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Interested in a Facilities Management Job? Start Here.

One of the predominant emerging trends in facility management is a multigenerational gap between veteran facility professionals close to retirement, and the young professionals entering the realm of facilities. Many might not be familiar with the process involved with being introduced to facility management and maintenance. Is it something provided in a formal higher educational setting, or is it an old school apprenticeship?

Facility management is an interesting phenomenon of sorts. It's one of the truest "back bones" to keeping everything in life functioning properly 24/7, 7 days a week and 365 days a year no matter where you go. Every day millions of men and women across the globe go to work to maintain and care for our facilities. Some of them are facility managers, some technicians, some custodians and much more.

So, if there really are millions of people around the world working in facilities, why don't we hear more about facility management courses when shadowing at a local university or researching programs to get involved with? Unlike many career paths, facility management jobs fit a large number of job titles under one very big umbrella, and sometimes the "technicalities" get in the way of the actual work being done. So where does someone start?

Start with the Facilities Manager Job Description

"Facilities managers maintain the buildings and grounds of an organization, directing staff and overseeing the upkeep of equipment and supplies. Facilities managers make sure the buildings and grounds are maintained, which entails daily and weekly cleaning schedules as well as determining and scheduling repairs, renovation projects, waste reduction improvements and safety inspections." (SnagAJob)

A jack-of-all-trades role: facility management professionals can be repairing the HVAC system one day and cutting the grass the next. More than likely there's some outsourcing or third parties to help juggle those tasks in larger buildings, but there's always a couple diamonds in the rough out there going the extra mile. 

If you're looking to hire a facility management professional or just simply learn more about the role, download our Maintenance Technician Job Posting Template.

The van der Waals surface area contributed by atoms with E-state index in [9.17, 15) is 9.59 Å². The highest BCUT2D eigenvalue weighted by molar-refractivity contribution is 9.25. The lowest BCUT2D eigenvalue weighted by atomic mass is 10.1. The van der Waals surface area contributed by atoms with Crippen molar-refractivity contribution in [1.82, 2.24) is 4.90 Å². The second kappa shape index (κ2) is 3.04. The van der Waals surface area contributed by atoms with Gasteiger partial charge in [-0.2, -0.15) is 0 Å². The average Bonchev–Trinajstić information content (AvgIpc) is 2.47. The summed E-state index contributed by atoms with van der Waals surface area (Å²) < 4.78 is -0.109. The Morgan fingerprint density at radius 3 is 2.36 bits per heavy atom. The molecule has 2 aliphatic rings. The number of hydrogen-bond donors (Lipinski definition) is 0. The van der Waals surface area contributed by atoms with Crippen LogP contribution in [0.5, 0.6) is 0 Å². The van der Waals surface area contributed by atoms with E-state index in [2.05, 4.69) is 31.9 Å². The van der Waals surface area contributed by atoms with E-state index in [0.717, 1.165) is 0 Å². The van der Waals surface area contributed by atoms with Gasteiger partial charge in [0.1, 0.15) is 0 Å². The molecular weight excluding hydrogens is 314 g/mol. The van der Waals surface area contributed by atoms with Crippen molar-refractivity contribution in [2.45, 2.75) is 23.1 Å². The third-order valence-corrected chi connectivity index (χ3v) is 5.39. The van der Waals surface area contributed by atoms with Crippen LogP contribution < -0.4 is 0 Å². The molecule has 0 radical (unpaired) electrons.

Download - Facility Maintenance Technician Job Description Template

Consider an Apprenticeship in Facilities Management 

One of the best parts of working for a facility management team is the possibility of a good old fashioned apprenticeship. Much like the world of blacksmithing, electrician work and even elevator installers; facility maintenance involves hands-on experience, tricks of the trade and wholesome camaraderie. When someone who has been working in facilities for a few years starts making their way to a leadership position, they demonstrate these traits:

  • Analytical Skills: making decisions based on needs and budgetary concerns

  • Communication: Talks to their employees, work with management to make sure the job gets done in a timely manner and able to articulate concerns to management

  • Attention to Detail:  Ensures quality control, adheres to cleaning and safety standards, and improves efficiencies

  • Leadership Skills: Motivates and coordinates employees, provides guidance and demands accountability

Courses And Degrees in Facilities Management

Facility management programs are another great way to get a solid knowledge and understanding of the facility management industry, from technical colleges to some of the largest private institutions there are plenty of options to choose from.

The majority of professional facility management certification programs require applicants to have at least two years' worth of college credits and some experience working in the field. Certificate and degree programs are available at some 2 and 4-year institutions.

Here's a few facility management degree programs:

  1. Brigham Young University-Provo: 4-year, Private, Bachelor's

  2. Butler County Community College: 2-year, Public, Associate's

  3. CUNY New York City College of Technology: 4-year, Public, Bachelor's

  4. Ecotech Institute: 2-year, Private, Associate's

  5. Fitchburg State University: 4-year, Public, Bachelor's

  6. Madison Area Technical College: 4-year, Public, Associate's

  7. Missouri State University-Springfield: 4-year, Public, Backelor's

  8. Rochester Institute of Technology: 4-year, Private, Master's

  9. Sinclair Community College: 2-year, Public, Certificate

  10. Southern Methodist University: 4-year, Private, Master's

Before you choose a program, you should always remember to check for these important factors:

  • Is the program recognized by the International Facility Management Association (IFMA) (the professional organization responsible for administering the CFM examination)?

  • Do they allow you to receive hands-on experience, maybe managing a local business' facility?

  • Does the program permit you to concentrate your studies in a specific aspect of facilities management, i.e. construction or design aspects of facility management?

  • Is the program an undergraduate certification or graduate level degree? 

Review the program courses and make sure you select a program that is suited to your long-term career goals.

No matter which path is chosen, those interested in a career in facilities have plenty of choices that can cater to their own specificities. For those of you already in the facilities industry, what tips do you have for newcomers?

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